4 challenges of Content Marketing and how to solve themApr 23, 2019
Katy Cesarotti | Gallery Design Studio Editor + Copywriter
By now, content marketing is a popular buzzword around the internet, and for good reason: one study found that content marketing costs 62% less and delivers three times the results of traditional advertising.
But most marketers know from experience that it’s not enough to publish lots of content. In the avalanche of stuff on the internet, it’s easy for your message to get buried.
In this article have a couple of tips to deliver a steady stream of fresh, engaging content that your audience will actually care about.
Too much information everywhere
The sheer number of available options makes today’s customers anxious. Bombarded by so many sources of information, customers look for the companies that best understand their needs. A survey found that 69% of business buyers expect brands to anticipate their needs.
How can businesses emerge from the clutter and actually reach their audience?
Solution: Talk to your customer, not at them
Seventy percent of buyers return to Google at least 2-3 times to learn more about how a company’s specific offerings address their needs. Content should help answer customer questions in the language they speak. Listen to customers through surveys, Quora, LinkedIn, or Facebook groups, and build content based on answering their questions. Focus on specific, real problems your customers encounter regularly.
Be aware of objections, and write to resolve them: is your product expensive? Are customers worried it will be difficult to learn how to use?
Over half of visitors spend less than 15 seconds actively reading text on your pages. Make it easier for their brain to process information, build connections, and engage emotionally through strategic visuals. Break down complicated ideas into infographics, or deploy important data in animated charts.
Blogposts can demonstrate expertise, and at the same time, boost traffic and search engine visibility with 97% more inbound links. Use tools like Google Keyword Planner to determine effective headlines, and capture the words and phrases your customers use to find solutions. Try to understand intent behind keywords: what are customers looking for when they find you? What’s their thought process as they search for solutions?
More than stuffing a document with keywords, effective content marketing is built on creating quality materials that visitors will want to share on social or link to. Provide a fresh take or valuable insight that people will be interested in sharing with their own audiences.
Not enough ideas
Search engines favor website pages that are frequently updated and relevant. There’s just one problem: writer’s block. That blank page and blinking cursor, hours before a deadline.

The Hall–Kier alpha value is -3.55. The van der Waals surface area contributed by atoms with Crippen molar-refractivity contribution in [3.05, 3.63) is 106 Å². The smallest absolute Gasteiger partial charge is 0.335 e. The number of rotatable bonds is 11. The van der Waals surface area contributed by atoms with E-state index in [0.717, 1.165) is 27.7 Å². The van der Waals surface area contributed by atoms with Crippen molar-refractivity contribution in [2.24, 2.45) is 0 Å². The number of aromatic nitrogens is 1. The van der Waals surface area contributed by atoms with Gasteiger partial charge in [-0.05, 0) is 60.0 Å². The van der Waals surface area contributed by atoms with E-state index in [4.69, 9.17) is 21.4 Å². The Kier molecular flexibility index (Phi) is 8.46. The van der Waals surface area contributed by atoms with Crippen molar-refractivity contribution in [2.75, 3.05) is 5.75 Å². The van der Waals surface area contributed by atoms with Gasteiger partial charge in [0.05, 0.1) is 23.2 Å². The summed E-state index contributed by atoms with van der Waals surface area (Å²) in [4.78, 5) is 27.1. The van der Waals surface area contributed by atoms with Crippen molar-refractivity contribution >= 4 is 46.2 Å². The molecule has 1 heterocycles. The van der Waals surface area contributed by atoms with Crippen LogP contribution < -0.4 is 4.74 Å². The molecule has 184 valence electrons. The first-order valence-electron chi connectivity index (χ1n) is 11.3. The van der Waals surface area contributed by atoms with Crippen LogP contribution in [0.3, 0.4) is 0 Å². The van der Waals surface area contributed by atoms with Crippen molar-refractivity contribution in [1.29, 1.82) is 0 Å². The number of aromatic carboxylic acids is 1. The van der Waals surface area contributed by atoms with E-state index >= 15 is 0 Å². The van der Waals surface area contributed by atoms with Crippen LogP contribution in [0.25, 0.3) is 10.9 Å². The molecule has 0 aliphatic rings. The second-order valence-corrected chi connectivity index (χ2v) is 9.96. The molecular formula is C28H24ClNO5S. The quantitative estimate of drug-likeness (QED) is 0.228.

You know all about what you should be posting—innovative, surprising, thought-provoking, funny, relevant content. How can you not only come up with that great idea once—but over and over?
Solution: Get Inspired
Over time, it’s natural to run out of topics. Check out these options to get inspiration.
- Think broad. What’s the context for your brand in your industry? What are the key trends shaping the future? Respond to other conversations about the topic people are having online. Choose a big idea to tackle in-depth and break it down into a series. You can combine those small bits later into a bigger package, like a whitepaper or eBook.
- Newsjack. Follow stories that are sparking attention and conversation online; fold discussion of your brand into conversations that are already happening online. Curate key content from other industry experts or relevant bloggers. Compile a list of bloggers, journalists, or trade publications who write in your field, and publish a roundup of interesting articles.
- Encourage everyone on your team to contribute, and acknowledge each month the people who knocked it out of the park. All of your team members have a slightly different perspective on the value your company adds. Keep a running document where team members can jot down ideas on the go for future content. Talk to people in sales: what questions are they still getting from prospective customers or investors?
- Diversify. Even if you’re producing content, customers only have a certain amount of time and attention they can continually dedicate to you. Even too much of a good thing can get boring. Mix in fresh kinds of content—videos, infographics, visual one-sheeters—to keep repeat visitors engaged. Of marketers using video, 83% believe it gives them good ROI.